Indonesia's Net celebs help push virus shots

Reuters
Among the first in line for COVID-19 vaccines in Indonesia has been one conspicuous group: social media influencers.
Reuters
Indonesias Net celebs help push virus shots
Reuters

Indonesian influencer Raffi Ahmad receives a shot of the COVID-19 vaccine on Wednesday at the Merdeka Palace in Jakarta, Indonesia.

Among the first in line for COVID-19 vaccines in Indonesia has been one conspicuous group: social media influencers.

Alongside President Joko Widodo as the world’s fourth most populous country kicked off its vaccination drive on Wednesday was Indonesian television personality, Raffi Ahmad, who boasts almost 50 million followers on Instagram.

“Alhamdulillah (Praise be to God) a vaccine ... Don’t be afraid of vaccines,” the 33-year-old celebrity wrote under a video of him receiving the shot, next to a heart emoji and another of Indonesia’s red-and-white flag.

Who should be first for limited vaccine doses has been a challenge, with many countries prioritizing vulnerable medics and the elderly.

Senior health ministry official Siti Nadia Tarmizi said the decision to include influencers alongside almost 1.5 million health-care workers in the first round of inoculations was a deliberate communications strategy.

‘A positive influence’

Although Indonesia faces the most severe coronavirus outbreak in Southeast Asia, there has been scepticism around the safety and efficacy of any vaccine.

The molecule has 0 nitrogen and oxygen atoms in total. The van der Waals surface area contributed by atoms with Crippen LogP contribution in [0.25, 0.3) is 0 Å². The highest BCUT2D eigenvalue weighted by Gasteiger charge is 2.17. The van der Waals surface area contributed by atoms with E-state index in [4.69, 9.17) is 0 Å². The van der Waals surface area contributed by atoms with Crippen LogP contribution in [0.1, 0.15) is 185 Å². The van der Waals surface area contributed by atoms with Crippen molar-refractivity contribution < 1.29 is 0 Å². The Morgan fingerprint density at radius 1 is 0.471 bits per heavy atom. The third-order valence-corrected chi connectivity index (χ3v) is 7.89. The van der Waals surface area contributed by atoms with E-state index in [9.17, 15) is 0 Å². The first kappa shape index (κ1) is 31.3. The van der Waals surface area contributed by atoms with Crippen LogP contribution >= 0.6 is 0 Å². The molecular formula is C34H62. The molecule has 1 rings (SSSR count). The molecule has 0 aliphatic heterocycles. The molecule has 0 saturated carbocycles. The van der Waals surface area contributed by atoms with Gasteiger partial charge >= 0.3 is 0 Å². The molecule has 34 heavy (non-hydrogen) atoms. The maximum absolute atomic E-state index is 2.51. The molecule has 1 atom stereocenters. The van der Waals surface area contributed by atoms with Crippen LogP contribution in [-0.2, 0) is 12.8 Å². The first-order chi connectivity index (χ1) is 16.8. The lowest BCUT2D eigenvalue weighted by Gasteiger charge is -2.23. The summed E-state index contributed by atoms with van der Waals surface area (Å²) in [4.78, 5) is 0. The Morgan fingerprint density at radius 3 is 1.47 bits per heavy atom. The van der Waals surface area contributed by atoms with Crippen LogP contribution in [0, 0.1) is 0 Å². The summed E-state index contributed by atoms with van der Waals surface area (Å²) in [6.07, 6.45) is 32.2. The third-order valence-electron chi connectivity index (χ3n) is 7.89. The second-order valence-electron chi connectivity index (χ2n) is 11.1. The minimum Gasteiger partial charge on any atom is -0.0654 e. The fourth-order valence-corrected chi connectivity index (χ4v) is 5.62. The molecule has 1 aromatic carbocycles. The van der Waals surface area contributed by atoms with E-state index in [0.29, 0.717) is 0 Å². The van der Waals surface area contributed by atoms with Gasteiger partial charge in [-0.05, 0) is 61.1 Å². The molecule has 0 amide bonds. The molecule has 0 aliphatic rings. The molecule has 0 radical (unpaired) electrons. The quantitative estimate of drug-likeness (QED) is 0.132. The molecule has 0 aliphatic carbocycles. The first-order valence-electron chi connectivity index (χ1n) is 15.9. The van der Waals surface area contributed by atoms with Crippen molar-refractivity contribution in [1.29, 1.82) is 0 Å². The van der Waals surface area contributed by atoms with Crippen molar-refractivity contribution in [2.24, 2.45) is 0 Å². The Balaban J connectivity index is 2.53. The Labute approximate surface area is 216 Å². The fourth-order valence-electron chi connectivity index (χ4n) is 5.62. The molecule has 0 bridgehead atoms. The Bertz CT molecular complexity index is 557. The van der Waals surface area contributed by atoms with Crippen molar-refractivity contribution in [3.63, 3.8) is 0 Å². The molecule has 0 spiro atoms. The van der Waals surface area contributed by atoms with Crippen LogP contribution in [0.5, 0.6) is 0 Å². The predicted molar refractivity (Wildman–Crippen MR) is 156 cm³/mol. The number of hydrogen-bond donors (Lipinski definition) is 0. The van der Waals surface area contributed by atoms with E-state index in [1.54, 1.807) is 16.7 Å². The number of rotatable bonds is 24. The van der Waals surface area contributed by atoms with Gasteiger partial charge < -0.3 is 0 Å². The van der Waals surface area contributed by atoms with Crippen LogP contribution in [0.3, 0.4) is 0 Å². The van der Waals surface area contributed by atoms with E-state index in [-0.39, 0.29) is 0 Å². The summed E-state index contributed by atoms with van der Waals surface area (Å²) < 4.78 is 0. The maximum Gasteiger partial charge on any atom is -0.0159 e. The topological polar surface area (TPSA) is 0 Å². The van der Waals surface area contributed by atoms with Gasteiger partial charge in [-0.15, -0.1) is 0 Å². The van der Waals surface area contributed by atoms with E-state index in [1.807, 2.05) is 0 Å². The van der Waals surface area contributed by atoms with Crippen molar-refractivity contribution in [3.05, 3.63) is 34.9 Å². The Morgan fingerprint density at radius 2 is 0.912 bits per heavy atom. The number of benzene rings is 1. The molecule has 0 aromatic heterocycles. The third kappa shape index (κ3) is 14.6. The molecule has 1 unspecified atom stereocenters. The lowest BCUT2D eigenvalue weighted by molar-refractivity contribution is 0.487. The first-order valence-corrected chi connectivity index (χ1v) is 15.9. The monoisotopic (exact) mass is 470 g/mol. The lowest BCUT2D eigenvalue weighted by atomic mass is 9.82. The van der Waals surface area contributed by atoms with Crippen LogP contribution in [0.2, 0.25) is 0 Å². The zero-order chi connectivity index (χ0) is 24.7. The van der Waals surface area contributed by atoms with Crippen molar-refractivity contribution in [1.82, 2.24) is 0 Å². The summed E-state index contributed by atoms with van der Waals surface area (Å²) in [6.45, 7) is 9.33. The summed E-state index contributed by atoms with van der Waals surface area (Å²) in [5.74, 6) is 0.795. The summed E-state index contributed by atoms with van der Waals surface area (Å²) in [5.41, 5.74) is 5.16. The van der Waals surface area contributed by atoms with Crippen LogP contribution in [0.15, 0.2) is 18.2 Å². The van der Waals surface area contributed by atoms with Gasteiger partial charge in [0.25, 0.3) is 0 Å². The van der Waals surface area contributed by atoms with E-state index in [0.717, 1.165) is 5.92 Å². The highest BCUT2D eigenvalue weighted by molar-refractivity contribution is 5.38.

The health ministry did not say how many influencers would be first in the line, but others due to receive a shot yesterday include musicians Ariel, of the band Noah, and Risa Saraswati.

Ahyani Raksanagara, head of Bandung’s health agency, said the artists would “hopefully convey positive influence and messages,” especially to young people.

But the decision to include social media influencers on the priority list backfired when photos of Raffi showed him partying hours after his injection, which does not give immediate immunity. The images of him unmasked and flouting social distancing with a group of friends drew criticism on social media.

“It also shows the government is inconsistent in prioritizing who gets the vaccine first,” said Irma Hidayana, cofounder of pandemic data initiative LaporCOVID-19.

 “They should have done it with another health worker, maybe, not an influencer.”

Zubairi Djoerban of the Indonesian Medical Association said the strategy to hire influencers could only work if they “are briefed about vaccine and COVID-19 so they can be agents of change.”

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